, , , ,


By Kaye

According to Goodman (2012) cross-cultural competence is defined as cultural intelligence (CQ) which is strongly linked to cultural self-awareness. Being aware of other cultures and ways of doing business, comprehending the effects of cultural stereotypes and ethnocentrism and fostering flexibility among work relations are common features of individuals who possess strong cross cultural skills. Considering that one the focuses in this regard is efficient communication, The US Department of Health (2013) brings the linguistic factor to their definition, elucidating that cross cultural competence is a set of linguistic and congruent behaviors, policies and acts that form a system, agency or among individuals making it feasible and effective to work in cross-cultural environments. Therefore, one can infer that cross cultural competence is aimed at promoting mutual understanding among culturally different team members in order to achieve the company’s objectives. More than just efficiently communicate and develop tasks, I strongly believe that an innovative organizational environment can be fostered by taking advantage of diverse cultural elements.

Instilling cultural intelligence comes with its challenges and I would dare to say that the main challenge is the generation of self-awareness in individuals. As Goodman (2010, pp. 48) said the key factor in the process of instilling cultural intelligence is that individuals should become conscious of their own world view, rectifying their misconceptions and anticipating mistakes. However, it requires paradigm breaking and this can’t be done unless the individual is entirely involved and ready to plunge into the process. In addition to that, bring about changes through paradigms breaking might take long to happen and in most of the cases it goes against the urgent features of the business world. Therefore, selecting and recruiting the right people is of fundamental importance in order to accelerate the training and educational process mentioned by the author.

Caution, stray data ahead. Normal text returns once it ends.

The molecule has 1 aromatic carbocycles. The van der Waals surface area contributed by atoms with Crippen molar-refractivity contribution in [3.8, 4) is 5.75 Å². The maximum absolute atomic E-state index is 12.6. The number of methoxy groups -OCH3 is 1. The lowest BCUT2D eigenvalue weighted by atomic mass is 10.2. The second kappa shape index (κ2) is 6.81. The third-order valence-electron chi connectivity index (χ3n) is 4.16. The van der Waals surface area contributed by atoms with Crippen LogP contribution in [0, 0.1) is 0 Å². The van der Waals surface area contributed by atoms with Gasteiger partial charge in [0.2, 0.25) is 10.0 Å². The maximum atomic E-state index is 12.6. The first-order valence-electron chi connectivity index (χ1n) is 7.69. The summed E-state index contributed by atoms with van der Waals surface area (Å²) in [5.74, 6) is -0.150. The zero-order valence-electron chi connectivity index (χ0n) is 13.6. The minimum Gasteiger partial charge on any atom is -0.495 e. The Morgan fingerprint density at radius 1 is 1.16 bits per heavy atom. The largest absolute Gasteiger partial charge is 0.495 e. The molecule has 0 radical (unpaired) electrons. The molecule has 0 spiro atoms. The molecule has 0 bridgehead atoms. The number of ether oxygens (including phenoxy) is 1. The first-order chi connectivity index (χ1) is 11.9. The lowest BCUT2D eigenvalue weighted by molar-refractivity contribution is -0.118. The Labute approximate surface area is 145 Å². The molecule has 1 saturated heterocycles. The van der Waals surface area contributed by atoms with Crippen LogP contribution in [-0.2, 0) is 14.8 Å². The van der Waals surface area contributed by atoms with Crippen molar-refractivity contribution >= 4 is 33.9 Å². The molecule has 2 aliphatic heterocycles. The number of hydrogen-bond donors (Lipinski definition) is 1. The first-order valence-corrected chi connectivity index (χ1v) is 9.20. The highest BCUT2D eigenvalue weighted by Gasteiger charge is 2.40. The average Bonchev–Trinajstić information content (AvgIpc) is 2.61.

Another challenge that cross-cultural competence programs face is with regards to virtual teams. Besides dealing with diverse cultural elements, factors such as time difference and lack of face to face interaction might cause misunderstandings and sense of isolation which can lead to employees’ work dissatisfaction. When trying to build up strong international teams, problems may arise through the different ways individuals realize the importance of decision making processes and hierarchy levels. The way team members’ deal with cultural misunderstandings might put the team’s effectiveness at risk.

Last but not least, Goodman (2010, pp. 49) exposes the difficulty of measuring results of cross-cultural training and how it may impact the decision of corporations to invest in those training programs. In order to mitigate the challenges when instilling cultural intelligence Goodman (2010, pp.49) explains that it’s   important to establish the link between cross-cultural competence and business performance; configure programs with clear and focused structure; make the courses to obey a continue order so that they’ll make sense to the attendees; make information accessible; make each course customized to the groups’ needs. Nonetheless, I strongly believe that in order to create deep self-awareness simplistic cultural training is not enough. It is essential to promote critical thinking in order to have old paradigms broken.




 Goodman, N. (2012) ‘Training for cultural competence’, Industrial and Commercial Training, 44 (1), pp.47 – 50.

US Department of Health (2013) ‘What’s cultural competency’ [Online] Available: http://minorityhealth.hhs.gov/templates/browse.aspx?lvl=2&lvlID=11 (Accessed: February 5 2014)